ILGA-Europe welcome Belgium’s decision to put an end to the sterilisation requirements and the mental health diagnosis previously required in order to have access to legal gender recognition.
Today’s vote in parliament means that Belgium will have a new law governing the legal gender recognition process.
The fact that the new procedure is largely based on self-determination, and is open to minors, is also positive news.
However, the new procedure falls short in several aspects. The fact that applicants must renew their intent to have their gender recognised within three months of their application, and that the King’s Prosecutor might take up to three months to give their final decision (which could be negative), are regrettable.
In addition to this, minors aged 12 and younger will only be able register a name in accordance with their gender but not have access to full legal gender recognition. Those aged 16 and under will only have access to legal gender recognition with parental authorisation, and after consultation with a psychiatrist. Finally, under the new law approved today, people may only have their gender recognised once. It is only when they justify “exceptional circumstances” that the applicant may change their gender marker again, this time through a court procedure.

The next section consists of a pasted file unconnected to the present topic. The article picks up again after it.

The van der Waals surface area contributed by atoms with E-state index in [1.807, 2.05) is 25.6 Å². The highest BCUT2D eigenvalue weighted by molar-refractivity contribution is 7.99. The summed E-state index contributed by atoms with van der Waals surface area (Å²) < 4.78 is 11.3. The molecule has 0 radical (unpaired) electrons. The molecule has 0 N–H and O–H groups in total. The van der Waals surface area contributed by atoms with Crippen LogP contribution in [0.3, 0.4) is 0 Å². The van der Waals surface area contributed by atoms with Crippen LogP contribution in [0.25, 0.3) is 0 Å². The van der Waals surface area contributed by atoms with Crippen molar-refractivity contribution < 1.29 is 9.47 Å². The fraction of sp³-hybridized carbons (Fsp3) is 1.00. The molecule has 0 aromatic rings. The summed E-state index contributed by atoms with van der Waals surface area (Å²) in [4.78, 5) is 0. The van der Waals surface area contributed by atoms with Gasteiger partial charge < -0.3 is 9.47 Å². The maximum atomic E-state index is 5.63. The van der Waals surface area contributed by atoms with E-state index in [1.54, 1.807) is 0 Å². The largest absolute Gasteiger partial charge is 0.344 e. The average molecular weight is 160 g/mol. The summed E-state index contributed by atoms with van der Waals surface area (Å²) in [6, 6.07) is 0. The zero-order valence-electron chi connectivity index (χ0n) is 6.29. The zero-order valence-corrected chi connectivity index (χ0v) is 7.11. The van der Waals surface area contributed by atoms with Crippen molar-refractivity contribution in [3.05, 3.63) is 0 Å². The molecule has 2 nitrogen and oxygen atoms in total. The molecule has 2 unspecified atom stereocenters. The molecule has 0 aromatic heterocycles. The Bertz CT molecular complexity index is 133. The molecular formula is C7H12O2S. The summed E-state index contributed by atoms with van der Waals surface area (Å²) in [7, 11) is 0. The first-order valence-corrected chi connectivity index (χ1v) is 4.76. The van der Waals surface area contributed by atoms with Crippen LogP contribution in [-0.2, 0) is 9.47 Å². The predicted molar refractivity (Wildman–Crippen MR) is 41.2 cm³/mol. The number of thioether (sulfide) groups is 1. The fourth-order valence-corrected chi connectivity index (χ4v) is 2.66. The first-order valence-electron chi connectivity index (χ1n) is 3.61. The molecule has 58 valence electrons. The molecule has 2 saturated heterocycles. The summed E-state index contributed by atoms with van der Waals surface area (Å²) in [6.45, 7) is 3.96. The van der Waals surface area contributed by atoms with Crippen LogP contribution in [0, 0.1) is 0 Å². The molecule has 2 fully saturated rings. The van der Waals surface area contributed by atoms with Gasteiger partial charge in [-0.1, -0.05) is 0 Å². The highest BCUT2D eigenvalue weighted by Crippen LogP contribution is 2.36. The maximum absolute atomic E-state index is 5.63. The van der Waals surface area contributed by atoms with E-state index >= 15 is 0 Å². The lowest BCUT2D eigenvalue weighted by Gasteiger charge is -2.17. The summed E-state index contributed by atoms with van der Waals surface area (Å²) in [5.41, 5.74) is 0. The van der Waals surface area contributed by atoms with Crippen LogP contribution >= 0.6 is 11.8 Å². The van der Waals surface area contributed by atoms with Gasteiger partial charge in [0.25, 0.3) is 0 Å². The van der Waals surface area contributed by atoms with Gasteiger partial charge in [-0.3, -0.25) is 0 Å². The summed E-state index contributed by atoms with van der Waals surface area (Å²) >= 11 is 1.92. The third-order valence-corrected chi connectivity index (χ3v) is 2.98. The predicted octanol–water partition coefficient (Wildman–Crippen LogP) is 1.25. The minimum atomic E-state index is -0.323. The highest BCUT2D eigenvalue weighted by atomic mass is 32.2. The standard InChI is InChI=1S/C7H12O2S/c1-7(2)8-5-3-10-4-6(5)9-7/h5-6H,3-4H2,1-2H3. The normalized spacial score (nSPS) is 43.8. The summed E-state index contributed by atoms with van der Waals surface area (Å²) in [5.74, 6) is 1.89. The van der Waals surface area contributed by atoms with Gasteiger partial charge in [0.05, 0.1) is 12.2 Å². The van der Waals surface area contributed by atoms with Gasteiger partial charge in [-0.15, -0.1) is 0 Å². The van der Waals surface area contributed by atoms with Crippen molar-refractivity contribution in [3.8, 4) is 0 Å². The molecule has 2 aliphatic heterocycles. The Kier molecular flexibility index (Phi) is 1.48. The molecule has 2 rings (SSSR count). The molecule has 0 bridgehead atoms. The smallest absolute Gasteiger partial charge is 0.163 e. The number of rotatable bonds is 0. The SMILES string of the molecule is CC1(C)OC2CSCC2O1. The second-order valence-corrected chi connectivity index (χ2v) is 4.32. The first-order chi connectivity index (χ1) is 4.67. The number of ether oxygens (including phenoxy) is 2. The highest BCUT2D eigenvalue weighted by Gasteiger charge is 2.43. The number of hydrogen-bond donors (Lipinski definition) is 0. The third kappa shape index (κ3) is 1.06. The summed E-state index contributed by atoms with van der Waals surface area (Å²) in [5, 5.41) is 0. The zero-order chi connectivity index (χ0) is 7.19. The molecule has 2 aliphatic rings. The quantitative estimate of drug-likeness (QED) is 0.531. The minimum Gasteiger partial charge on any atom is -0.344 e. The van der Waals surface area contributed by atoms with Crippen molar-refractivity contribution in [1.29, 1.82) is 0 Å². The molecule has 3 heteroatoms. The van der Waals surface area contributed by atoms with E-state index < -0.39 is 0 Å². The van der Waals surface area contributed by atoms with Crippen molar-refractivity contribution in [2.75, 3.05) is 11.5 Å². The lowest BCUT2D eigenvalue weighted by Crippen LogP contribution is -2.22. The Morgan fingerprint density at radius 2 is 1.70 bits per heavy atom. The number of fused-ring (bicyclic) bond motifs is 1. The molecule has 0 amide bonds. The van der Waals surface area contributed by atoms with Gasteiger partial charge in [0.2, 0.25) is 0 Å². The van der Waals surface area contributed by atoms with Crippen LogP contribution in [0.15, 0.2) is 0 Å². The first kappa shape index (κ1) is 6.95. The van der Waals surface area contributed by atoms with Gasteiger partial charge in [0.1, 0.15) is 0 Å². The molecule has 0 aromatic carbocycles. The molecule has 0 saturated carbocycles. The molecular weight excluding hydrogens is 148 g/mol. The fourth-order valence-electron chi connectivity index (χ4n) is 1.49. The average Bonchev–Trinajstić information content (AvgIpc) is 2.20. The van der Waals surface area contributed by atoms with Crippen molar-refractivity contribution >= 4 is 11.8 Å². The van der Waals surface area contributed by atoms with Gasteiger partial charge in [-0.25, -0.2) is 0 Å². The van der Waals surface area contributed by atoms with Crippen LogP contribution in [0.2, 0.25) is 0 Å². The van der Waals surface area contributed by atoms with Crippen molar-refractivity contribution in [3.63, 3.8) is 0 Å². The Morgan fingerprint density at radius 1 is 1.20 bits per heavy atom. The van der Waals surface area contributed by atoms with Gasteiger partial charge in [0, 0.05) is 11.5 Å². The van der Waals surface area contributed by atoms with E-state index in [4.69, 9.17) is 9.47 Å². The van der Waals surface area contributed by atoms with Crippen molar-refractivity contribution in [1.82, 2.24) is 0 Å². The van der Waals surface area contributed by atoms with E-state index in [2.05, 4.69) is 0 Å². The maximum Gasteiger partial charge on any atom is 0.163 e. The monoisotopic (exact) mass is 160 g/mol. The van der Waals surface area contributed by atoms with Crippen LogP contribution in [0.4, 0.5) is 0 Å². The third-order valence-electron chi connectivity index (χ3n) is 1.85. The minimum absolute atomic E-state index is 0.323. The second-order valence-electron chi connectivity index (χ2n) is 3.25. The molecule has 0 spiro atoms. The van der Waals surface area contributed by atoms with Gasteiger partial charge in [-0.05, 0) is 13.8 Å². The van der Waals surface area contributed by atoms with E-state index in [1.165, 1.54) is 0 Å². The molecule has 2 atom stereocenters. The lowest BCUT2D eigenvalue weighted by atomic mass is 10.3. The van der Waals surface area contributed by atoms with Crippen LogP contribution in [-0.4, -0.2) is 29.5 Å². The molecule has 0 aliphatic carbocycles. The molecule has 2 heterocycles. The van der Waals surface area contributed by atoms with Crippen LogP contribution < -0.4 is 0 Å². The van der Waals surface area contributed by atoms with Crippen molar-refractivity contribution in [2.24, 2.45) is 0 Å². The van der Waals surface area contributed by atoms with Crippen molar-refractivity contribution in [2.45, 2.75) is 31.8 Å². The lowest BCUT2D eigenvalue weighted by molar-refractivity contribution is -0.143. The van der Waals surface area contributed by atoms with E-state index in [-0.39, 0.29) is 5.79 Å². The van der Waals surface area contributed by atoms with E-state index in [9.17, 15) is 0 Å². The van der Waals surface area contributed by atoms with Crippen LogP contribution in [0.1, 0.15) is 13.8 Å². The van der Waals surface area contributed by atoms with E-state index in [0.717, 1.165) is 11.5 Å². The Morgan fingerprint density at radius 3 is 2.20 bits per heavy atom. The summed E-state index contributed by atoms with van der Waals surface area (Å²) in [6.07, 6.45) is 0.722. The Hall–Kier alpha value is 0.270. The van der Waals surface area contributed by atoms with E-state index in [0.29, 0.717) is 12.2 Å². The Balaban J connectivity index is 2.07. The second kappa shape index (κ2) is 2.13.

“This is a vital step towards full recognition of the rights of trans people, but not the final step.” commented ILGA-Europe Executive Director Evelyne Paradis.
“Several of the concerns expressed by the trans community and civil society groups (concerns shared by ILGA-Europe) were not taken into account by the Belgian authorities. That is a bit of a missed opportunity – especially when other European countries have gone even further and have adopted laws that permit legal gender recognition in a completely demedicalised procedure, based on self-determination, and open to all regardless of age.”
ILGA-Europe hope that the Belgium government will continue to work with trans and intersex organisations on improving the legislation aiming for the highest standards in Europe.
This law will replace the previous legislation, dating from 2007 (loi relative à la transsexualité). It will be published in the Moniteur Belge within 10 days of today’s vote, before a royal decree is issued, bringing the law into force.